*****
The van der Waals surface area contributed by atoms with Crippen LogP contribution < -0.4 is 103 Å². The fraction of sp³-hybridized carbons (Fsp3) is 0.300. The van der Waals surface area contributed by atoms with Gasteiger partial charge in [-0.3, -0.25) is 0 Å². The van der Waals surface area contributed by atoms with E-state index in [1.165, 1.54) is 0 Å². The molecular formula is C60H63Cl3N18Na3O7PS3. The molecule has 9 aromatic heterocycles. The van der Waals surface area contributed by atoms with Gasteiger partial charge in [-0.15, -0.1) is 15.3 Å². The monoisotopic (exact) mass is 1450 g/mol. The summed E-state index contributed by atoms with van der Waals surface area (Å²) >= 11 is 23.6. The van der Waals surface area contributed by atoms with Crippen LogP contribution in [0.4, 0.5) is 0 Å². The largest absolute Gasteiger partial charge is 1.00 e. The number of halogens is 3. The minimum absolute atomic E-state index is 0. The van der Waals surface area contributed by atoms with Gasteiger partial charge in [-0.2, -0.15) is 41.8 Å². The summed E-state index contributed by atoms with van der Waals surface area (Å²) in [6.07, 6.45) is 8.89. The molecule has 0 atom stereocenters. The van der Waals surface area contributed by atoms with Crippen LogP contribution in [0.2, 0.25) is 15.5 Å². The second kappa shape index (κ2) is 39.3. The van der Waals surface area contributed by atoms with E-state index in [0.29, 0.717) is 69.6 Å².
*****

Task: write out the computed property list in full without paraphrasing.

The van der Waals surface area contributed by atoms with Crippen LogP contribution < -0.4 is 103 Å². The fraction of sp³-hybridized carbons (Fsp3) is 0.300. The van der Waals surface area contributed by atoms with Gasteiger partial charge in [-0.3, -0.25) is 0 Å². The van der Waals surface area contributed by atoms with E-state index in [1.165, 1.54) is 0 Å². The molecular formula is C60H63Cl3N18Na3O7PS3. The molecule has 9 aromatic heterocycles. The van der Waals surface area contributed by atoms with Gasteiger partial charge in [-0.15, -0.1) is 15.3 Å². The monoisotopic (exact) mass is 1450 g/mol. The summed E-state index contributed by atoms with van der Waals surface area (Å²) >= 11 is 23.6. The van der Waals surface area contributed by atoms with Crippen LogP contribution in [0.4, 0.5) is 0 Å². The largest absolute Gasteiger partial charge is 1.00 e. The number of halogens is 3. The minimum absolute atomic E-state index is 0. The van der Waals surface area contributed by atoms with Gasteiger partial charge in [-0.2, -0.15) is 41.8 Å². The summed E-state index contributed by atoms with van der Waals surface area (Å²) in [6.07, 6.45) is 8.89. The molecule has 0 atom stereocenters. The van der Waals surface area contributed by atoms with Crippen LogP contribution in [0.2, 0.25) is 15.5 Å². The second kappa shape index (κ2) is 39.3. The van der Waals surface area contributed by atoms with E-state index in [0.29, 0.717) is 69.6 Å².